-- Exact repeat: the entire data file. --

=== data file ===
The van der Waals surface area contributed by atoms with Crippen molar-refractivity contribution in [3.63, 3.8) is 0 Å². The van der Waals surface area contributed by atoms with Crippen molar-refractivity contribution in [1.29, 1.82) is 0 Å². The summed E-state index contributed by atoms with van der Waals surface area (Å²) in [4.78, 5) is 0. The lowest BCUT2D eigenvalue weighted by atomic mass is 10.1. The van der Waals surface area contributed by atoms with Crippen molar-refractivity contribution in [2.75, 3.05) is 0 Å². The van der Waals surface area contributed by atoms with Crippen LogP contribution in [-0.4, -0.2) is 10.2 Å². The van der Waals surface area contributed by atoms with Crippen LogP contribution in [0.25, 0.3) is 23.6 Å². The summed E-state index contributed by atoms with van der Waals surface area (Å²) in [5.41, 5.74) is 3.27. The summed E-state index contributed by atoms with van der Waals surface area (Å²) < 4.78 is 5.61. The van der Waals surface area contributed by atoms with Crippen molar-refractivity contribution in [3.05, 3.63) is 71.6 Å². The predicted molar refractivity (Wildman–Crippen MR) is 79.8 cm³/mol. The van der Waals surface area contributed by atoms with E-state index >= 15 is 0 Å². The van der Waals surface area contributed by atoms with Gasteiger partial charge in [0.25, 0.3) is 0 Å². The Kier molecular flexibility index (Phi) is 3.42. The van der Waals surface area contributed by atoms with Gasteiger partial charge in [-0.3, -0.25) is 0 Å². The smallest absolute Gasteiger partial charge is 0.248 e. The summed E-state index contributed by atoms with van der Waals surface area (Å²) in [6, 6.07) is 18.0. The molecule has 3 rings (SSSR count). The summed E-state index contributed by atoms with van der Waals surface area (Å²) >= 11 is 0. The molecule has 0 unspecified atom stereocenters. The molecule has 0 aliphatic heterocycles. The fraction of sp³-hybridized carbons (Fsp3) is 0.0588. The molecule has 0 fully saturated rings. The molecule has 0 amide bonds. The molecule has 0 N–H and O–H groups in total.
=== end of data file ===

The van der Waals surface area contributed by atoms with Crippen molar-refractivity contribution in [3.63, 3.8) is 0 Å². The van der Waals surface area contributed by atoms with Crippen molar-refractivity contribution in [1.29, 1.82) is 0 Å². The summed E-state index contributed by atoms with van der Waals surface area (Å²) in [4.78, 5) is 0. The lowest BCUT2D eigenvalue weighted by atomic mass is 10.1. The van der Waals surface area contributed by atoms with Crippen molar-refractivity contribution in [2.75, 3.05) is 0 Å². The van der Waals surface area contributed by atoms with Crippen LogP contribution in [-0.4, -0.2) is 10.2 Å². The van der Waals surface area contributed by atoms with Crippen LogP contribution in [0.25, 0.3) is 23.6 Å². The summed E-state index contributed by atoms with van der Waals surface area (Å²) in [5.41, 5.74) is 3.27. The summed E-state index contributed by atoms with van der Waals surface area (Å²) < 4.78 is 5.61. The van der Waals surface area contributed by atoms with Crippen molar-refractivity contribution in [3.05, 3.63) is 71.6 Å². The predicted molar refractivity (Wildman–Crippen MR) is 79.8 cm³/mol. The van der Waals surface area contributed by atoms with E-state index >= 15 is 0 Å². The van der Waals surface area contributed by atoms with Gasteiger partial charge in [0.25, 0.3) is 0 Å². The Kier molecular flexibility index (Phi) is 3.42. The van der Waals surface area contributed by atoms with Gasteiger partial charge in [-0.3, -0.25) is 0 Å². The smallest absolute Gasteiger partial charge is 0.248 e. The summed E-state index contributed by atoms with van der Waals surface area (Å²) in [6, 6.07) is 18.0. The molecule has 3 rings (SSSR count). The summed E-state index contributed by atoms with van der Waals surface area (Å²) >= 11 is 0. The molecule has 0 unspecified atom stereocenters. The molecule has 0 aliphatic heterocycles. The fraction of sp³-hybridized carbons (Fsp3) is 0.0588. The molecule has 0 fully saturated rings. The molecule has 0 amide bonds. The molecule has 0 N–H and O–H groups in total.